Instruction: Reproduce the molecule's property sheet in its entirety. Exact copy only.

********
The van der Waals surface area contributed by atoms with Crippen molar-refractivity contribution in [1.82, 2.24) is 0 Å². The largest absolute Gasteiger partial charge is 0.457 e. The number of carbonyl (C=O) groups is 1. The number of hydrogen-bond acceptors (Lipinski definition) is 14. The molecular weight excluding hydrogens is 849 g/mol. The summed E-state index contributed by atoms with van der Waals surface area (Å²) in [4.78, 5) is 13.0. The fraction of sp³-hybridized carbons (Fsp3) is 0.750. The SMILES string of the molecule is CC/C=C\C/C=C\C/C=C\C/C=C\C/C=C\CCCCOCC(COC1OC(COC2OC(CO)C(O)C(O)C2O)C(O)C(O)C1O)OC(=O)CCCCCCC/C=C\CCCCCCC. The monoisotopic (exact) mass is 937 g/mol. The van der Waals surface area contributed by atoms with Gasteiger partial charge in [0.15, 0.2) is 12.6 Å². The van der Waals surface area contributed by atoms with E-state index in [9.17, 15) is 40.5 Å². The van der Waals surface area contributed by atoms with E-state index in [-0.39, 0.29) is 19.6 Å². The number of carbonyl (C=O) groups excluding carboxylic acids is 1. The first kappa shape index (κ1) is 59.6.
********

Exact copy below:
The van der Waals surface area contributed by atoms with Crippen molar-refractivity contribution in [1.82, 2.24) is 0 Å². The largest absolute Gasteiger partial charge is 0.457 e. The number of carbonyl (C=O) groups is 1. The number of hydrogen-bond acceptors (Lipinski definition) is 14. The molecular weight excluding hydrogens is 849 g/mol. The summed E-state index contributed by atoms with van der Waals surface area (Å²) in [4.78, 5) is 13.0. The fraction of sp³-hybridized carbons (Fsp3) is 0.750. The SMILES string of the molecule is CC/C=C\C/C=C\C/C=C\C/C=C\C/C=C\CCCCOCC(COC1OC(COC2OC(CO)C(O)C(O)C2O)C(O)C(O)C1O)OC(=O)CCCCCCC/C=C\CCCCCCC. The monoisotopic (exact) mass is 937 g/mol. The van der Waals surface area contributed by atoms with Gasteiger partial charge in [0.15, 0.2) is 12.6 Å². The van der Waals surface area contributed by atoms with E-state index in [9.17, 15) is 40.5 Å². The van der Waals surface area contributed by atoms with E-state index in [-0.39, 0.29) is 19.6 Å². The number of carbonyl (C=O) groups excluding carboxylic acids is 1. The first kappa shape index (κ1) is 59.6.